Glenfiddich Farm Cookery School

Food is one of the joys of life. What better way to enjoy it than to learn to cook from a professional chef in a bucolic setting like the Glenfiddich Farm Cookery School, nestled amidst the rolling landscapes of Loudoun County.

Run by Chef Olwen Woodier, the cooking school is housed inside her home, a former 1840s dairy. You can still see the rustic elements of its stone walls and exposed beams, along with the large, modern kitchen where Woodier conducts her classes.

Outside the house, it is from Woodier’s extensive cottage gardens, abundant with vegetables, fruits and herbs, which she selects her fresh produce for the menus that accentuate the harvest of each season. She makes it a point to cook organically whenever possible, so freshness is always assured. “About 75% of the meal comes from my garden in the summer,” she said. She also uses three aero gardens for hydroponic farming.

It was quite the treat to gather fresh herbs and tour through the maze of plantings. The beautiful landscaping was accented by flowers, birdhouses, sculptures and a pond to create a refreshing retreat—we barely wanted to go back inside to cook. But, baskets of fresh produce and farm-fresh eggs from her own chickens awaited.

This day, we four ladies were in charge of creating our meal, and chef Olwen put us right to work peeling, chopping, mixing and sautéing. Our recipes included:

  • Potato spinach gnocchi with prosciutto, parsley and parmesan
  • Cucumber tomato gazpacho
  • Sautéed shrimp
  • Eggplant tomato Caprese salad with red pepper basil pesto
  • Strawberry fool with homemade waffle cone cookies

We gathered around the expansive island and practiced rolling gnocchi beneath an oversized demonstration mirror. Then, were assigned to cooking stations throughout the kitchen. At once the tantalizing aromas filled the room. When finished cooking, we proudly displayed our feast on a large sideboard before helping ourselves to the delicious contents, a glass of wine, and a few selfies. There is nothing like a shared meal to bond old and new friends.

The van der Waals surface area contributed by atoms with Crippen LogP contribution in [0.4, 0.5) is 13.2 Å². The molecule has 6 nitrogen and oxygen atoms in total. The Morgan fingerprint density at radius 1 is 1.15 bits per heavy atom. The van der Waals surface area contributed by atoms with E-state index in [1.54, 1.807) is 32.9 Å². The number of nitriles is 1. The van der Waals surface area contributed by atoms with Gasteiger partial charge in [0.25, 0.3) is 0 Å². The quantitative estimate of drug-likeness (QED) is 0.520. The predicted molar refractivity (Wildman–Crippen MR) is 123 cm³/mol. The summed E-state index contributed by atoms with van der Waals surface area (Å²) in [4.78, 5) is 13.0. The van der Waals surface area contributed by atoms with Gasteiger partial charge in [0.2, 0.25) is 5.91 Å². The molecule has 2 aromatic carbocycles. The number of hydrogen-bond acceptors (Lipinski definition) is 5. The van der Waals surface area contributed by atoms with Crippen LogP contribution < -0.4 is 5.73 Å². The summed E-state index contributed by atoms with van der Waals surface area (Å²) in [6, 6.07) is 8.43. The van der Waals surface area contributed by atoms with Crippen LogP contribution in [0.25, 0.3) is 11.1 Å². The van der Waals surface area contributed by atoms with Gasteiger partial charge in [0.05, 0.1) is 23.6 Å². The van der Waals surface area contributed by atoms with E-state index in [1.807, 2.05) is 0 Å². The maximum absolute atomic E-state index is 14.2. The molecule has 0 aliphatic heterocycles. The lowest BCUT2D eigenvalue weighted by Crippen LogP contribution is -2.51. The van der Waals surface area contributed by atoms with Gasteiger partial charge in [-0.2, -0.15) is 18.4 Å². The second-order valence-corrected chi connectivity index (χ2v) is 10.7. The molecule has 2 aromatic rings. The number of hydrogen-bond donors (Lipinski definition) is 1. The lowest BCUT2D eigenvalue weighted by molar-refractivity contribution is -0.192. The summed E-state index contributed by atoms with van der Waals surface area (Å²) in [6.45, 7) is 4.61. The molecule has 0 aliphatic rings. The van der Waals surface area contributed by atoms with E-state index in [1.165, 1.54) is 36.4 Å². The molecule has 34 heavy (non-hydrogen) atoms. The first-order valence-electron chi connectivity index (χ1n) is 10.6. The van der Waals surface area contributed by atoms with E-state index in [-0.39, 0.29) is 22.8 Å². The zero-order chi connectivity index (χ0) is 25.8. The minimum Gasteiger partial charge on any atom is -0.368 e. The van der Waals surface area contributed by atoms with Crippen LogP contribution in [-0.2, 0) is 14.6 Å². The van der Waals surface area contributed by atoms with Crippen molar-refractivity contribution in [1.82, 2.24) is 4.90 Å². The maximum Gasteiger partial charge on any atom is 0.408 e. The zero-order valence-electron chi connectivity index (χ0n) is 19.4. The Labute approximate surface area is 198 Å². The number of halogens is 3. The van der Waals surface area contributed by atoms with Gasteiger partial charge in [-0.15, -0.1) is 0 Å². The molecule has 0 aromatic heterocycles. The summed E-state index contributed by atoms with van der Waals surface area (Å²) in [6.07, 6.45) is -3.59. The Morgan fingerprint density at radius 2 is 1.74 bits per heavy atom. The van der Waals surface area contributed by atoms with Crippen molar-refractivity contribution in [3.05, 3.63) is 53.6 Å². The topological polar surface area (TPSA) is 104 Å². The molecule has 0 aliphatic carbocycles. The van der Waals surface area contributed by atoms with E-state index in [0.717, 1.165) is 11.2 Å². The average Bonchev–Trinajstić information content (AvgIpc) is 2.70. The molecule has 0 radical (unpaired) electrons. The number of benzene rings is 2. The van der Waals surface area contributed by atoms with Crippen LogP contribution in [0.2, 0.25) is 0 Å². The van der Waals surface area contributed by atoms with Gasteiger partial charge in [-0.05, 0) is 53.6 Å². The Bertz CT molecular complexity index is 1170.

“It is certainly a great learning experience and a healthy way of eating since we use a lot of vegetables. Students have a good time and they learn in a laid-back atmosphere,” Woodier said.

“I don’t just throw the students into it with the recipe; it’s really about teaching. I will stop and demonstrate how to do something or how to use an unfamiliar tool. Some people have never cooked in their lives. And they get quite excited about it. Although, most are pretty good cooks already.”

For the menus, “I pick things I think people will like and that I know how to do very well.” She tests recipes two or three times before offering them in the classes. “I also like to incorporate travel, choosing recipes from counties where I’ve eaten or taken classes.” Each class revolves around a theme, like Italian or Mediterranean, comfort foods or garden bounty.

A typical cooking class features five courses: an appetizer, two mains, a side and dessert, and possibly a bread. “This way, everyone in the class gets the chance to work on something.” Students are located at stations around the kitchen. If the group is large, work in teams on a particular recipe, bringing it all together at the end. Special food requirements can also be accommodated.